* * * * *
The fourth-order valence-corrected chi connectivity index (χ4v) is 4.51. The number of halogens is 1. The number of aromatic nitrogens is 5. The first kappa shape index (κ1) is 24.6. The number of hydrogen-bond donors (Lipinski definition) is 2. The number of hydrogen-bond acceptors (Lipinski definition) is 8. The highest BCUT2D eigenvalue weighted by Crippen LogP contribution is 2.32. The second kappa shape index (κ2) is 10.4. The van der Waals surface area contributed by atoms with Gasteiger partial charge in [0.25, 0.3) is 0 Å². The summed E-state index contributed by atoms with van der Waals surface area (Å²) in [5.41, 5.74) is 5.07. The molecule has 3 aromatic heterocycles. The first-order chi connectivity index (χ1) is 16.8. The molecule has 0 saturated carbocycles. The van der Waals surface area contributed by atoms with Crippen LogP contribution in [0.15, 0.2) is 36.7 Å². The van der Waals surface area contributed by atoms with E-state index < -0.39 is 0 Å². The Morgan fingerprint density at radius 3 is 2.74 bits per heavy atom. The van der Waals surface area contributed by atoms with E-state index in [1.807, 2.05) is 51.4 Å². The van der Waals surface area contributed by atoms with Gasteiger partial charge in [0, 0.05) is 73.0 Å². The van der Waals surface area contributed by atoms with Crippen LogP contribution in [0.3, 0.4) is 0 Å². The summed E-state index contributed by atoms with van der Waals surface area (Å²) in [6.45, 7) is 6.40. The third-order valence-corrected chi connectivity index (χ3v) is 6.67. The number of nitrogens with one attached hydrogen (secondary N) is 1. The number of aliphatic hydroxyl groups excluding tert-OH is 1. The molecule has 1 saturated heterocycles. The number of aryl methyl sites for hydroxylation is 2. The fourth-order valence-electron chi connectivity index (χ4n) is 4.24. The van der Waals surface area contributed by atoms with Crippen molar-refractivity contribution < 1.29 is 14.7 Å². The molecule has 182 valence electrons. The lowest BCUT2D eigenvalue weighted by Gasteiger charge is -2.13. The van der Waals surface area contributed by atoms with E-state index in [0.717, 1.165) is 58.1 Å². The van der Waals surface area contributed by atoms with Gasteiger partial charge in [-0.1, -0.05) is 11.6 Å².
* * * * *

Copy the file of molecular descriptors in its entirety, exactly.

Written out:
The fourth-order valence-corrected chi connectivity index (χ4v) is 4.51. The number of halogens is 1. The number of aromatic nitrogens is 5. The first kappa shape index (κ1) is 24.6. The number of hydrogen-bond donors (Lipinski definition) is 2. The number of hydrogen-bond acceptors (Lipinski definition) is 8. The highest BCUT2D eigenvalue weighted by Crippen LogP contribution is 2.32. The second kappa shape index (κ2) is 10.4. The van der Waals surface area contributed by atoms with Gasteiger partial charge in [0.25, 0.3) is 0 Å². The summed E-state index contributed by atoms with van der Waals surface area (Å²) in [5.41, 5.74) is 5.07. The molecule has 3 aromatic heterocycles. The first-order chi connectivity index (χ1) is 16.8. The molecule has 0 saturated carbocycles. The van der Waals surface area contributed by atoms with Crippen LogP contribution in [0.15, 0.2) is 36.7 Å². The van der Waals surface area contributed by atoms with E-state index < -0.39 is 0 Å². The Morgan fingerprint density at radius 3 is 2.74 bits per heavy atom. The van der Waals surface area contributed by atoms with E-state index in [1.807, 2.05) is 51.4 Å². The van der Waals surface area contributed by atoms with Gasteiger partial charge in [0, 0.05) is 73.0 Å². The van der Waals surface area contributed by atoms with Crippen LogP contribution in [0.3, 0.4) is 0 Å². The summed E-state index contributed by atoms with van der Waals surface area (Å²) in [6.45, 7) is 6.40. The third-order valence-corrected chi connectivity index (χ3v) is 6.67. The number of nitrogens with one attached hydrogen (secondary N) is 1. The number of aliphatic hydroxyl groups excluding tert-OH is 1. The molecule has 1 saturated heterocycles. The number of aryl methyl sites for hydroxylation is 2. The fourth-order valence-electron chi connectivity index (χ4n) is 4.24. The van der Waals surface area contributed by atoms with Crippen molar-refractivity contribution < 1.29 is 14.7 Å². The molecule has 182 valence electrons. The lowest BCUT2D eigenvalue weighted by Gasteiger charge is -2.13. The van der Waals surface area contributed by atoms with E-state index in [0.717, 1.165) is 58.1 Å². The van der Waals surface area contributed by atoms with Gasteiger partial charge in [-0.1, -0.05) is 11.6 Å².